Snapshot 1: generated with the Eyring–Polanyi and fitted with the Arrhenius model—low temperatures
Snapshot 2: generated with the Eyring–Polanyi and fitted with the Arrhenius model—very high temperatures
Snapshot 3: generated with the Arrhenius and fitted with the Eyring–Polanyi model—low temperatures
Snapshot 4: generated with the Arrhenius and fitted with the Eyring–Polanyi model—high temperatures
Snapshot 5: generated with the Arrhenius and fitted with the Eyring–Polanyi model—very high temperatures
The effect of temperature on the rate of chemical and biochemical reactions has been primarily described by the Arrhenius equation. It can be written in the form
are the rate constants at absolute temperature
being the activation energy and
the universal gas constant in the corresponding units. Although derived from statistical mechanics, the Arrhenius model is increasingly being treated as a successful empirical model
; see also . An alternative model, also derived from statistical mechanics, is the Eyring–Polanyi equation
. It can be written in the form
being the Gibbs energy of activation.
From a purely formal viewpoint, the main difference between the two models is the term
on the right side of the Eyring–Polanyi equation. Consequently, and in contrast with the Arrhenius model, the Eyring–Polanyi model implies that
can increase indefinitely, that is, as
. According to the Arrhenius model, as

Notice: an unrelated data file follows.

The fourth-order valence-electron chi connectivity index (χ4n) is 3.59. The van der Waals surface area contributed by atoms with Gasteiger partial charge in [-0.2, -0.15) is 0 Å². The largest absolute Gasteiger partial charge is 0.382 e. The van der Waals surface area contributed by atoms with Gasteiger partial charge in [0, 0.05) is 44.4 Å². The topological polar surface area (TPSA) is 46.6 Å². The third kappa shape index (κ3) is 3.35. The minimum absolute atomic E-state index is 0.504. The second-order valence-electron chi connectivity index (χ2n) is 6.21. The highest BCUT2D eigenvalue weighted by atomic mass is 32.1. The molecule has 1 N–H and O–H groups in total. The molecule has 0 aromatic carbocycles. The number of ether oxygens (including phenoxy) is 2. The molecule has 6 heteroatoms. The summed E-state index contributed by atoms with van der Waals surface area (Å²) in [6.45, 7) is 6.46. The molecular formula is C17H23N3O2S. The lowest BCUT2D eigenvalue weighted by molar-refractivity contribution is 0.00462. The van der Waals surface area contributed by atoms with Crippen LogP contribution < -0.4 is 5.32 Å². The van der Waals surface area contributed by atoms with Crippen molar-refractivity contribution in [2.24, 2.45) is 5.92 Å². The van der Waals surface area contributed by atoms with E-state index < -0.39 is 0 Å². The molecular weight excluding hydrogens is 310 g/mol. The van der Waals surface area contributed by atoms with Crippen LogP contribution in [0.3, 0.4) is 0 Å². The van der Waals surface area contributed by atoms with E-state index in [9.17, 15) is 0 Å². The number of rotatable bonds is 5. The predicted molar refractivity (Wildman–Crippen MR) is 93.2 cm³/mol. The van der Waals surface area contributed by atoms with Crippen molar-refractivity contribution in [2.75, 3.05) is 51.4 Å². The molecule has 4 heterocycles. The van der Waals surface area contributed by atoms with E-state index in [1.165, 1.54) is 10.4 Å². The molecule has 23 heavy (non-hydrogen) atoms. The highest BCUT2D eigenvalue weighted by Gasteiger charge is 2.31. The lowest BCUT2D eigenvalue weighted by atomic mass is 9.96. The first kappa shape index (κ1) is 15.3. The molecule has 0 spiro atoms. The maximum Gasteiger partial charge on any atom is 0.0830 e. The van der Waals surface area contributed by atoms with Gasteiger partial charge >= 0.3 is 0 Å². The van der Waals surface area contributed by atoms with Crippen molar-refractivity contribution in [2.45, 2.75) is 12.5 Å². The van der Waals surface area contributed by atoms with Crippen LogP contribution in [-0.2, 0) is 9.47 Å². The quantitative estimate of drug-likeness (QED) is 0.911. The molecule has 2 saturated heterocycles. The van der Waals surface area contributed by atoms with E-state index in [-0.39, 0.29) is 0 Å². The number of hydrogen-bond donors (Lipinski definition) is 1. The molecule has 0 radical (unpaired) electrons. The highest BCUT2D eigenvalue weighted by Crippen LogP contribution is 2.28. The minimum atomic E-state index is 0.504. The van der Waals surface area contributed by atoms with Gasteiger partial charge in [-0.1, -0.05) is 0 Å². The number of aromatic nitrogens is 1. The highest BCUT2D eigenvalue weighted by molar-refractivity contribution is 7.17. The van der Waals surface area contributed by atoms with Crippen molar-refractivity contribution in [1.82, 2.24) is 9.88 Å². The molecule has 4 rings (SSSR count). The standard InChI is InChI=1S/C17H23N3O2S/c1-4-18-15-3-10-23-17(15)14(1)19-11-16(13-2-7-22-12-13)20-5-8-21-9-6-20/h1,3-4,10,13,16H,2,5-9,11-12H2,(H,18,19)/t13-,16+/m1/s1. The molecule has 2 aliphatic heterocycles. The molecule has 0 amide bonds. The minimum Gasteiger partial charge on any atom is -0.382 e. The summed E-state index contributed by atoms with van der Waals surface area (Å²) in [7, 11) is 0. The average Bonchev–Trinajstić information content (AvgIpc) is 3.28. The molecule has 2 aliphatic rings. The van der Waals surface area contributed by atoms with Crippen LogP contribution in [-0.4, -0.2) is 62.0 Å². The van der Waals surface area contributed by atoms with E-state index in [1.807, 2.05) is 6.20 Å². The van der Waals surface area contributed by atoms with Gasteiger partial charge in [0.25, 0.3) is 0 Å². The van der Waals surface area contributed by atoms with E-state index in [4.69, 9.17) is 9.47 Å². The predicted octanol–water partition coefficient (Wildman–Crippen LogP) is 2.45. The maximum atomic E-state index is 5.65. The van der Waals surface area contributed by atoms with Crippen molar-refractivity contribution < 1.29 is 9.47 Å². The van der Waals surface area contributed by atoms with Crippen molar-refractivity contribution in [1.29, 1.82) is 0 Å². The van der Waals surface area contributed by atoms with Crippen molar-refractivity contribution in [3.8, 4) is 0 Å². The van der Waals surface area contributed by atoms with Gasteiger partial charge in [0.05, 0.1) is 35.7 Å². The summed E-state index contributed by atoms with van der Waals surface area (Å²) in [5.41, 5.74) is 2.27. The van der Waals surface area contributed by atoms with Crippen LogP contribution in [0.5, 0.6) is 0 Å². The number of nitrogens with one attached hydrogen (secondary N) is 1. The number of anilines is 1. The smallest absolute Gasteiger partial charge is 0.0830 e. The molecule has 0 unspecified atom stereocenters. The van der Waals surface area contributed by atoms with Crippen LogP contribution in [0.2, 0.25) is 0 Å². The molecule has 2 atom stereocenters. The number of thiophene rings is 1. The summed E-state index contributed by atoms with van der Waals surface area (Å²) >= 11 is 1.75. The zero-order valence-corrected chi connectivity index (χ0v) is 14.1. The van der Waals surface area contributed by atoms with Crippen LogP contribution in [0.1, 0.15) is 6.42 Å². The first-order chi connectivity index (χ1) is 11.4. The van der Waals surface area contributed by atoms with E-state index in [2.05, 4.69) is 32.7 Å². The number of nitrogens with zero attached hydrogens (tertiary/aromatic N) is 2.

relationship has an inflection point at
, and as
, it approaches an asymptotic value of
. Also, and again in contrast with the Arrhenius model, the plot of log
need not be linear.
This Demonstration generates
data with the Arrhenius equation and compares them with the Eyring–Polanyi model. The choice is made with a setter bar. You can also select the temperature range, the reference temperature, and the
values with a slider.
The Demonstration plots the generated data points with their fitted curve superimposed. It also displays the fitted parameter value for
and the regression coefficient,
These plots show that over a wide range of temperatures, the Arrhenius and Eyring–Polanyi equations can be used interchangeably and that they diverge only at very high temperatures, around the Arrhenius equation's inflection point. This suggests that neither model can be considered superior on the basis of curve fitting alone.
It is not the purpose of this Demonstration to match any particular real system, and therefore some combinations of parameter values do not have a real-life
 M. Peleg, M. D. Normand, and M. G. Corradini, "The Arrhenius Equation Revisited," Critical Reviews in Foods Science and Nutrition
(9), 2012 pp. 830–851. doi:10.1080/10408398.2012.667460